What is Above Full-Employment Equilibrium?

Above full-employment equilibrium occurs when a country's gross domestic product (GDP) is higher than normal.

How Does Above Full-Employment Equilibrium Work?

For example, let's say Country X's normal rate of GDP growth is 2% per year. Over the last two years, however, GDP has grown by 5% a year. The country is experiencing above full-employment equilibrium. The term's reference to employment reflects the fact that the country is producing goods at a higher rate that it normally does when everybody has a job (full employment).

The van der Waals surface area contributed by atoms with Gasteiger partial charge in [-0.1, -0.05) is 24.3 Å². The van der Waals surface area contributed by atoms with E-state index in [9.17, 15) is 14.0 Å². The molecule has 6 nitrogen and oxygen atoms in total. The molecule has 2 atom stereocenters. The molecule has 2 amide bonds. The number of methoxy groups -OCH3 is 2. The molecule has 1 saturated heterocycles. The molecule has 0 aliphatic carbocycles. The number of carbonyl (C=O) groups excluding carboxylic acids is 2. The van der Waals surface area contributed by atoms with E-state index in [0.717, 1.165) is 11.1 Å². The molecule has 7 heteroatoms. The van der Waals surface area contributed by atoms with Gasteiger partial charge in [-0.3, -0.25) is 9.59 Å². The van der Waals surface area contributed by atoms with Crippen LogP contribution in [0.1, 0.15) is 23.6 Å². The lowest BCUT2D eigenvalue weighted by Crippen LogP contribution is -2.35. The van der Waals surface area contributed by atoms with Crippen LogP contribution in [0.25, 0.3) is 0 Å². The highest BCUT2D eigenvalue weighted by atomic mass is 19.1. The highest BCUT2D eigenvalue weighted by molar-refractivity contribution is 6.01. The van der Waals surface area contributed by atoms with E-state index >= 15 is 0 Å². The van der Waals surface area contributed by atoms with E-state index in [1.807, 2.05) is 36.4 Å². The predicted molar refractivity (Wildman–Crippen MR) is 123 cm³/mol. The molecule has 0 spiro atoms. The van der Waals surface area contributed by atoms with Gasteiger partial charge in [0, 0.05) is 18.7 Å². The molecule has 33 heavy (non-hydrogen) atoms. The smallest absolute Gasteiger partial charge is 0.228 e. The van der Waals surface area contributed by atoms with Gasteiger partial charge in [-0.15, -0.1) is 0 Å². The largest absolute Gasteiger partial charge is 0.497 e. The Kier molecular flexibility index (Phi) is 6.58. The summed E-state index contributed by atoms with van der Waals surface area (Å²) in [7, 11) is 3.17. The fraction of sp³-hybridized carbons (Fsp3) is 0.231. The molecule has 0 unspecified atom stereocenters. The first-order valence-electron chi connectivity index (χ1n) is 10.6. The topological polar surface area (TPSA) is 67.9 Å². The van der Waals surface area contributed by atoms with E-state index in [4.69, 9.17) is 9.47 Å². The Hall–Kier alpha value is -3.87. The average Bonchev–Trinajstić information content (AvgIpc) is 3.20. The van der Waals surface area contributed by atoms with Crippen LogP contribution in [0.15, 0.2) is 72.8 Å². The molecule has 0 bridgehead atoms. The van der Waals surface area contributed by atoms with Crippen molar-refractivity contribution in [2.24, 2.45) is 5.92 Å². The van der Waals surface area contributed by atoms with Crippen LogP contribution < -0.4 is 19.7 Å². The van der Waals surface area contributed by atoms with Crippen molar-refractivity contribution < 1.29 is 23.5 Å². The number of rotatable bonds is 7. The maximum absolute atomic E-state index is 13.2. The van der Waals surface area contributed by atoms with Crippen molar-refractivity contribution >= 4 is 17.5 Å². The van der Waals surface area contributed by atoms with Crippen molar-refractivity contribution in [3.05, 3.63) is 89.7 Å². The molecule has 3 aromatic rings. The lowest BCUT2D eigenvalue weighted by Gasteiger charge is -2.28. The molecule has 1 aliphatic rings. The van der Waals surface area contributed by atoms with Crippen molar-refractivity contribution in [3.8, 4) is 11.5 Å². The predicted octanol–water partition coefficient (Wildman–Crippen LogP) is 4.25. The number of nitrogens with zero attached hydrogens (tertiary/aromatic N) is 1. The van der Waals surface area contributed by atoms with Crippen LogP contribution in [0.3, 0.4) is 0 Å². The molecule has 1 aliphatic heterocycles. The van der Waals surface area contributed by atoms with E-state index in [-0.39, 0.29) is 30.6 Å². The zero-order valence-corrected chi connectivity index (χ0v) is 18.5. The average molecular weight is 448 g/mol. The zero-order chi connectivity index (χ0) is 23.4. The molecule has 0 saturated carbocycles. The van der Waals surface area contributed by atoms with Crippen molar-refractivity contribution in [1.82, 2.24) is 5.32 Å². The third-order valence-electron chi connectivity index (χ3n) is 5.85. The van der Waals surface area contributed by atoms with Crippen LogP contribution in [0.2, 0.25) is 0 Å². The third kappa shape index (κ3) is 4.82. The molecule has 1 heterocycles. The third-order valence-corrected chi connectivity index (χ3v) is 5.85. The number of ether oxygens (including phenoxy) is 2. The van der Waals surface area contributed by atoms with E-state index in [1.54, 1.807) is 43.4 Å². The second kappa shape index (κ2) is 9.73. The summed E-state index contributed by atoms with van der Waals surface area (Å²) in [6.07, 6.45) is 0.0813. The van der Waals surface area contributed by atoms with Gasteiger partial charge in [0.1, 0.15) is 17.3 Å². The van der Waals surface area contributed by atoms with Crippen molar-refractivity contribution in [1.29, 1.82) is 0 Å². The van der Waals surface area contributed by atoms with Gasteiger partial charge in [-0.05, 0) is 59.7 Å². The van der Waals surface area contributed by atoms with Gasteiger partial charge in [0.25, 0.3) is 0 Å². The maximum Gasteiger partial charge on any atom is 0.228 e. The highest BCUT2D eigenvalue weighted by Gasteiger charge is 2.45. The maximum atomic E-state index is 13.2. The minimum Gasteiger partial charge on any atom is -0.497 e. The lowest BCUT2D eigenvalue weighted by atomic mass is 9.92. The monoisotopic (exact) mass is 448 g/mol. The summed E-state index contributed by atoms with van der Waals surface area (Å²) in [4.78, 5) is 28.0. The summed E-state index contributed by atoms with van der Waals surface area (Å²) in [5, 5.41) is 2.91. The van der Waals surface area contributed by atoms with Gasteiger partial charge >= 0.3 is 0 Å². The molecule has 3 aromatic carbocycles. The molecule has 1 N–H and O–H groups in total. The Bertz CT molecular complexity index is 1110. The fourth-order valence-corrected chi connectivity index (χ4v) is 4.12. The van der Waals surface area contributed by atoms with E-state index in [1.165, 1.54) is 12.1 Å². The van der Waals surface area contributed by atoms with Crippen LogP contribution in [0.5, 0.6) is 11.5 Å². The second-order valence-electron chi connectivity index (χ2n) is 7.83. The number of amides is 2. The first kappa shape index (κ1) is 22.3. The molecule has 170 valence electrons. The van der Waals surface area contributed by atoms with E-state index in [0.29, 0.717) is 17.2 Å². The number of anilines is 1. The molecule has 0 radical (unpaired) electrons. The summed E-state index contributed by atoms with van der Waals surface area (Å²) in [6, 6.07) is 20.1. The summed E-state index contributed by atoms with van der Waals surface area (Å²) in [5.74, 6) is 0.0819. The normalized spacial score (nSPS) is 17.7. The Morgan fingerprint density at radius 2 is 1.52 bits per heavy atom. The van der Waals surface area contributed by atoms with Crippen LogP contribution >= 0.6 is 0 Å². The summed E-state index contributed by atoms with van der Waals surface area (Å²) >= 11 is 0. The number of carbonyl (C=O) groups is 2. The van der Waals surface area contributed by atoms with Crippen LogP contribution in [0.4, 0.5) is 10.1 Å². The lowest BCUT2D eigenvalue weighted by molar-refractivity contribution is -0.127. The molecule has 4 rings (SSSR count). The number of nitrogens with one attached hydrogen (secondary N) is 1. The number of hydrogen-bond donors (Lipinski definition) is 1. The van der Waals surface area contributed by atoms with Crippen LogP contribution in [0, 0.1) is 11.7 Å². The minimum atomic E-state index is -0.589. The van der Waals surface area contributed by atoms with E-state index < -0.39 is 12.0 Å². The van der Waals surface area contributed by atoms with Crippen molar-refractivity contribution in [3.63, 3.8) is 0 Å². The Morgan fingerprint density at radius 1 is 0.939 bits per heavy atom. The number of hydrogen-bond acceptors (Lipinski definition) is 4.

Why Does Above Full-Employment Equilibrium Matter?

Above full-employment equilibrium sounds like a good thing, and it generally is a sign that a country is doing well. However, above full-employment equilibrium can also lead to inflation. That's because the country is running at full capacity and can't produce more goods and services than it already is producing, which can lead to supply shortages, which in turn drive up prices. Accordingly, the condition puts many economists on alert.